For the sixth year in a row, nations failed to agree on any new marine protected areas in the fragile Southern Ocean around Antarctica
An international meeting dedicated to the conservation of Antarctica’s delicate ocean ecosystems has once again ended in deadlock.
For the sixth year in a row, members of the Commission for the Conservation of Antarctic Marine Living Resources (CCAMLR)—part of the Antarctic Treaty System—failed to agree on any new marine protected areas in the fragile Southern Ocean.
That’s despite the support of a majority of CCAMLR’s member parties. Just two nations—China and Russia—declined to support new marine protected areas, or MPAs, this year. The same two members have blocked similar proposals in other recent years.
It’s the latest example of gridlock, incited by just one or two member nations, in the Antarctic Treaty System. And it may be part of a worrying trend. Experts say some nations, most frequently China or Russia, are increasingly using “spurious science” and other bad-faith arguments as justification to block conservation measures that most other members support.
The motives are not always clear. But they may involve a growing interest in expanding fisheries and other economic opportunities throughout the Southern Ocean.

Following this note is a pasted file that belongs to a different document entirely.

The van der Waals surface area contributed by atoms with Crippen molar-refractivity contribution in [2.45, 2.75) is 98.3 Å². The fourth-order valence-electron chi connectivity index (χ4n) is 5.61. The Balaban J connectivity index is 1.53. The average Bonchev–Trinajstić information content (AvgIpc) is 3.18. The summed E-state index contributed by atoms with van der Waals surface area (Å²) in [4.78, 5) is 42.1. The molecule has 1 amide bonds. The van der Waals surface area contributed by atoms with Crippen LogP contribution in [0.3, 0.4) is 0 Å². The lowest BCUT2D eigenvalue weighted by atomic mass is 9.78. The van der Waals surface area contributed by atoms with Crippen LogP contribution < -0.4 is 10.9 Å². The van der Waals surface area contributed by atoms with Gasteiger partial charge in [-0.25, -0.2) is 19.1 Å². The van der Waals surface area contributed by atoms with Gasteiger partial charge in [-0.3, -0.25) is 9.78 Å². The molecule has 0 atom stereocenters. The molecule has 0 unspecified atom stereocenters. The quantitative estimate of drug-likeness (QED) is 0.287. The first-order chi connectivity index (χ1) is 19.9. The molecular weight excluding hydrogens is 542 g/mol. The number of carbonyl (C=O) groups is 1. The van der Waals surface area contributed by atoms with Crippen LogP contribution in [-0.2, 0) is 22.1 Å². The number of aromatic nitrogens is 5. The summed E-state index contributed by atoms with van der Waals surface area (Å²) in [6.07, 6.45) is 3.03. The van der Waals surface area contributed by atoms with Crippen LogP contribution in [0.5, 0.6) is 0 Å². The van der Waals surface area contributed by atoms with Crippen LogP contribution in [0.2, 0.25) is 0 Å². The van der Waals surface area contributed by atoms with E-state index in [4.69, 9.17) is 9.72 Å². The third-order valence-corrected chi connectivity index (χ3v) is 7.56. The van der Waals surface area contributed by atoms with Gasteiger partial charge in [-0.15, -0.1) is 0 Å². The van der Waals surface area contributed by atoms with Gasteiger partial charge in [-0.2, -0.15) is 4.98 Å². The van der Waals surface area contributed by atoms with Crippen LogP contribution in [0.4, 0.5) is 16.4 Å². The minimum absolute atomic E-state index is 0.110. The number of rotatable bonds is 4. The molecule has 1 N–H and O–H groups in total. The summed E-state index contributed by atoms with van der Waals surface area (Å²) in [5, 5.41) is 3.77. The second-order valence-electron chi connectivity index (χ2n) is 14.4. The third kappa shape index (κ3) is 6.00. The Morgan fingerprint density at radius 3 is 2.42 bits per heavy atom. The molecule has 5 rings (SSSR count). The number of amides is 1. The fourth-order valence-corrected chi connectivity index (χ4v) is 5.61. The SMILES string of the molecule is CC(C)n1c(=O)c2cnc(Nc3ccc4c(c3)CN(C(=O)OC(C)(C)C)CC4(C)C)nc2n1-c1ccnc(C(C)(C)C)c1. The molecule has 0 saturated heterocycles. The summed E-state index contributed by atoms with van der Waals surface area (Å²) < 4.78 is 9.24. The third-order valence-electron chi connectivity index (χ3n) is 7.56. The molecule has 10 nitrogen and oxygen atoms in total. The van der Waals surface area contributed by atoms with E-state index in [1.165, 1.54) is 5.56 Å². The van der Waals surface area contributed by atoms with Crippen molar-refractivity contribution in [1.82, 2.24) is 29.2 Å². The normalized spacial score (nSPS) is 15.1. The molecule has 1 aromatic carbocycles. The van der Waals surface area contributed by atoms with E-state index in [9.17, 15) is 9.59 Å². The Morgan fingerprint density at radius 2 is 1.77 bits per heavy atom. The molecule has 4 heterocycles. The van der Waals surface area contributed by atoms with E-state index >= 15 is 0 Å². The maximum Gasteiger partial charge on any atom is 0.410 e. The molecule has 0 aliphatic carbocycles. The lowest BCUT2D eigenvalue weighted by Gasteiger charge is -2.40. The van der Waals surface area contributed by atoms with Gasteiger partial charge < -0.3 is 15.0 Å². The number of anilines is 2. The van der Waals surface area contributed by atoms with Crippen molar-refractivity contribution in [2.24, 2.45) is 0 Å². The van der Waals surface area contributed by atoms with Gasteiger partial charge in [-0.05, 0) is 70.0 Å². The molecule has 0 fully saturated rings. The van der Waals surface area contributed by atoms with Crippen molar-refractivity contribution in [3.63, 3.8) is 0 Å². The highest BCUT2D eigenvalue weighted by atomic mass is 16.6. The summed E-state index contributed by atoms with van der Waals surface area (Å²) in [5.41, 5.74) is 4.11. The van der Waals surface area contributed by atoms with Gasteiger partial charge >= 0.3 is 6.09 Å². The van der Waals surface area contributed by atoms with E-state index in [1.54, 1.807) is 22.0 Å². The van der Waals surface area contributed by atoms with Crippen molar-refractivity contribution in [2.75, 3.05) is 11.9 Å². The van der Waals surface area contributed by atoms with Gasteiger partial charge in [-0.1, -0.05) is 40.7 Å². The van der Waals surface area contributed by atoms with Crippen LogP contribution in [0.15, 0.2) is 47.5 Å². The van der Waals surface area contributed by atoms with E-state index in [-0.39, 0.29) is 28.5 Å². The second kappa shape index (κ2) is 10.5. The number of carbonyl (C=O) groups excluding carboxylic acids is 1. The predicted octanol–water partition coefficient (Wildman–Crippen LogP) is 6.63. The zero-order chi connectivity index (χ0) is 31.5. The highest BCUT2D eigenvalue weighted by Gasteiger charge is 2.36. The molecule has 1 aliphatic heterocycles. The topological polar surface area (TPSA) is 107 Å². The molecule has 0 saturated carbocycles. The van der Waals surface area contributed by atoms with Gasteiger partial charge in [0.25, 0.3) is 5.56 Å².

“It’s this weird politicization of science,” said Tony Press, an adjunct professor in the Institute for Marine and Antarctic Studies at the University of Tasmania, former head of the Australian Antarctic Division and Australia’s former CCAMLR commissioner.
At the recent CCAMLR meeting, which concluded Nov. 4, some member countries expressed concerns that political maneuvering was getting in the way of the commission’s objective purpose.
“The cooperation and open collaboration that is required by CCAMLR had been its strength,” said the U.S. delegation in an opening statement. “But frankly it is now holding back progress. Countries that have prioritized their individual needs have weakened our ability to meet the shared conservation objectives on which this body was founded.”
In recent years, these kinds of stalemates have included disagreements over catch limits for certain fisheries around Antarctica and new protections for species such as emperor penguins.
Impasse over new MPAs is a long-running example.
CCAMLR, established under the Antarctic Treaty System in 1982, is charged with protecting Antarctica’s marine life and sustainably managing its fisheries. Its responsibilities include the power to designate marine protected areas in the Southern Ocean.
In 2002, the commission committed to creating a network of MPAs around Antarctica. Yet 20 years later, it has successfully implemented only two—an MPA near the South Orkney Islands in 2009 and another in the Ross Sea in 2016.
Three new MPAs were proposed at this year’s meeting—one around the Antarctic Peninsula, one in the Weddell Sea and a third off the coast of East Antarctica. Versions of these proposals have been on the table for years, and nearly all CCAMLR members support them and agree they’re based on the best available science, according to an official report of this year’s proceedings.